Mint adds a freshness to drinks that's hard to duplicate with other herbs, but if you don't have access to mint or don't want to use it, you can let a few other flavoring agents stand in. These herbal substitutes provide interesting and sometimes unexpected flavors, but don't expect them to duplicate the cooling pungency of mint leaves.
Basil is a member of the mint family and can stand in for mint leaves in drinks such as mojitos, lemonade and iced tea. To make a mojito, muddle several fresh basil leaves with superfine sugar. Add one part lime juice for every two parts rum and top with a generous splash of club soda. Sweet, anise-flavored Thai basil is particularly well-suited for this drink.
Although tarragon can't replace mint in a classic julep, you can add the fresh leaves to iced tea or lemonade for a licorice-y bite. Tarragon possesses an intensity that could overpower a drink if you're not careful, though. Add just a few leaves per pitcher, and recognize that for some, its flavor is off-putting.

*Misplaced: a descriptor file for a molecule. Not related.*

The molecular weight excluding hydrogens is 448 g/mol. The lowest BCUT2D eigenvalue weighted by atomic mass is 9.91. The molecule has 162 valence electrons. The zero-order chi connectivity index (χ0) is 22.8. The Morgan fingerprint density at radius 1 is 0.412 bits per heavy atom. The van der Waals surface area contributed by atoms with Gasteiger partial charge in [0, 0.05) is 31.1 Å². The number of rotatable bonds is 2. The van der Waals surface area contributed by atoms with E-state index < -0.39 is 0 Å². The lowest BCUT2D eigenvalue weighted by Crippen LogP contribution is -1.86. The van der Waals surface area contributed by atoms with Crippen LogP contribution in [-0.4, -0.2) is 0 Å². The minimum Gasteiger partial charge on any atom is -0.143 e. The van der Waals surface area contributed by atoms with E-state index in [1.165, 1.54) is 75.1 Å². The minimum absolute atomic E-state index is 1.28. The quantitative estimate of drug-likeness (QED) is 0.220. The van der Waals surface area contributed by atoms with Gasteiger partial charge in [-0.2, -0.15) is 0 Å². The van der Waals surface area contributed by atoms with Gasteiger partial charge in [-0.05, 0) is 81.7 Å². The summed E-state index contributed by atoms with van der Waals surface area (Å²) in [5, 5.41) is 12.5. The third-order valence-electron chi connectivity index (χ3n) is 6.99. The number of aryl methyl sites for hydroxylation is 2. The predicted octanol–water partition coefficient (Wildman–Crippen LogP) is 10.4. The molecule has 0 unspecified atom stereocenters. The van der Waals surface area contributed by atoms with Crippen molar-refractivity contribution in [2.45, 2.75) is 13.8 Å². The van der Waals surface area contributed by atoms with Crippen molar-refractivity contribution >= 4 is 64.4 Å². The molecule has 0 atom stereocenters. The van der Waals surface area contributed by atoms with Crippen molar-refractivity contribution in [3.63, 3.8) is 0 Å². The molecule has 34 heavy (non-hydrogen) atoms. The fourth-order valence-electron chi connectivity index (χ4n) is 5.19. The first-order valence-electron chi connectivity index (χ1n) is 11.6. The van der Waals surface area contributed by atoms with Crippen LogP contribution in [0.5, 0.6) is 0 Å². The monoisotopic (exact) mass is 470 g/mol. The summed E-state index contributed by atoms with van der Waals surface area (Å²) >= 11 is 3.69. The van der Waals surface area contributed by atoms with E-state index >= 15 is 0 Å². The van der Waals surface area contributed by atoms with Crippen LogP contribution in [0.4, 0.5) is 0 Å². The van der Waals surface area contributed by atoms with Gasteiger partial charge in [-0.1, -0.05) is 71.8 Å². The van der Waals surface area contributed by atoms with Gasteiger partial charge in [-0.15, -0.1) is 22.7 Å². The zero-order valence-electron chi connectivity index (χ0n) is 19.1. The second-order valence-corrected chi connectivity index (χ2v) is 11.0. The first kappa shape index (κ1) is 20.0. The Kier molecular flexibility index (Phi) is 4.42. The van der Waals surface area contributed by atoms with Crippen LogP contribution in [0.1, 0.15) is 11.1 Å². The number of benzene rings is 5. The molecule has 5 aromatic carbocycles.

You may be most familiar with the scent of lavender in soaps and sachets, but its mild, herbal essence can also add flavor to drinks. Use a sprig in lemonade or iced tea instead of a mint leaf. Too much lavender can make a drink bitter, though, so use restraint.
Shiso, an Asian culinary herb also called perilla, provides a flavor that hints of mint mixed with basil. If you can find it, make a twist on the classic by muddling fresh shiso leaves with a Thai red chili. Mix this combination with cucumber slices, simple syrup, lime juice and rum. Thyme, another member of the mint family, offers an herby alternative to mint in lemonade or iced tea. Fresh lemon verbena infuses cocktails, teas and spritzers with a citrusy perfume and a taste distinctive enough that you won't miss the mint.